Judith Miller–Reproduction of Journalistic Myth

So who is a journalist? One who is ideal or who is pragmatic?

I guess there is the dilemma which has caused the storm in the teacup. At least that’s what has distinguished the actions of NYT and Time.

Two major mainstream media publishing houses acted contradictorily when it came to their reporters. And brought up the core structures and functions of journalism to question.

What Judith Miller did was what the profession is founded on. Journalists, unlike lawyers and doctors, have never been subjected to a state administered admission test or course or affiliation or accreditation, at least in the United States. One of the principles this country has prided on is its First Amendment which allows for the freedom of the press to be exercised, to such an extent that journalists themselves decide the rules regarding who should be awarded credentials. In other words, the sovereignty and autonomy inherent by the media in the US is unparalleled. So the foundation of the profession, as understood by Miller was based on certain principles—independence of choice, freedom from interference. Hence the sources may not be disclosed. For two reasons: because journalists need to have independence from any pressure to disclose any sources they might think improper to reveal, and secondly, because practically it will become impossible for potential sources to confide in journalists if they are to be named later on by the scribe breaking the basic minimum human trust.

Hence, Miller must have these ideals in mind when she pleaded:

“Your Honor, in this case I cannot break my word just to stay out of jail. The right of civil disobedience based on personal conscience is fundamental to our system and honored throughout our history…. The freest and fairest societies are not only those with independent judiciaries, but those with an independent press that works every day to keep government accountable by publishing what the government might not want the public to know.”

Now lets move on to the pragmatics. I have three contentions. One, where do these “freest and fairest societies” exist? It’s a dark humor if we consider the current situations working against the majority people everywhere without daily access to their share of freedom they are supposed to be born with. Two, as some journalists have chosen not to support Miller , we need to understand their final verdict: reporters are not above law. Three, as we move from public sphere to being a profit sphere, any illusions regarding the notion that journalists by their independence make for a better world need to be done away with. Media, far from being a social service sector, today are at the mercy of few profit-hungry (redundant expression) capitalists. Any anticipation that they will stand by their reporter as a social activist, is a wishful thinking. Far from it, in fact in journalism schools, detachment to events is one of the prime lessons being taught so that the future media professionals behave no differently than the marketing executives—selling news, at any cost.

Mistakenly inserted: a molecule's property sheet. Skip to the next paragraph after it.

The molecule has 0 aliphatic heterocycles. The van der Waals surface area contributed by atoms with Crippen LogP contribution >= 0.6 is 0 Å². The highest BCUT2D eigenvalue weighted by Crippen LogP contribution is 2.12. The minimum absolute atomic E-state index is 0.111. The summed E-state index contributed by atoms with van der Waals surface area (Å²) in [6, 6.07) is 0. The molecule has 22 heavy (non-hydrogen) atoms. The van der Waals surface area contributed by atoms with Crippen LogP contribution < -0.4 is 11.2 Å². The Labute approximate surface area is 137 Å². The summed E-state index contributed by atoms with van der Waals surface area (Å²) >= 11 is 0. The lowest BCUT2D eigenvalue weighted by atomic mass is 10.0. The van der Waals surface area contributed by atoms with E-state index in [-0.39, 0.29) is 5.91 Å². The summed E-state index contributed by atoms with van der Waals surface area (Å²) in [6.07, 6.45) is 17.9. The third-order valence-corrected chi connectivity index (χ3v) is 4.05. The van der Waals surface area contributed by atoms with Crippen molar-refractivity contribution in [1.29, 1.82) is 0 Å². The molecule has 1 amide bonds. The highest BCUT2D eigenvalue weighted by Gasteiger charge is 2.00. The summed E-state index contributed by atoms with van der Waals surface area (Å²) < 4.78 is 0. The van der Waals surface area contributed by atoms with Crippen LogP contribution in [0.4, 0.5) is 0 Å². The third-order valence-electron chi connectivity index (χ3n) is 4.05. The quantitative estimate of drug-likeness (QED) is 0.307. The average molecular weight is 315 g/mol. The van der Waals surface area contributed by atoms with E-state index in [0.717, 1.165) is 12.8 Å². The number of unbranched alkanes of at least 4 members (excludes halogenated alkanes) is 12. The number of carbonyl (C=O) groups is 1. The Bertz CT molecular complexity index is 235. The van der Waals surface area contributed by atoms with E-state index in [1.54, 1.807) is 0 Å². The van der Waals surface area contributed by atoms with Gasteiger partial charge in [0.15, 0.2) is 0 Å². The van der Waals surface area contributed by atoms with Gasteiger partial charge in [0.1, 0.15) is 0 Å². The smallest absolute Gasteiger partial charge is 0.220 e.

When the profession itself has been sold out, journalists abide by contract laws than organizing themselves to draft their own future, stand by their profiteer managements than their sources and interests; to expect anything from judiciary or executive or legislature or the general public is expecting in vain.

Judith Miller joins Jim Taricani, Vanessa Leggett, Timothy Crews, David Kidwell, Bruce Anderson, Lisa Abraham, Tim Roche, Brian Karem, Myron Farber etc as one of the many journalists who have served prison in the United States while on duty, for refusing to disclose sources. Yet to what extent people are willing to fight for their conscience-keepers is one to watch out for. And which people are we talking about here to stand for causes? The same people who have been subjugated to a corporate individualist culture by the media professional themselves!


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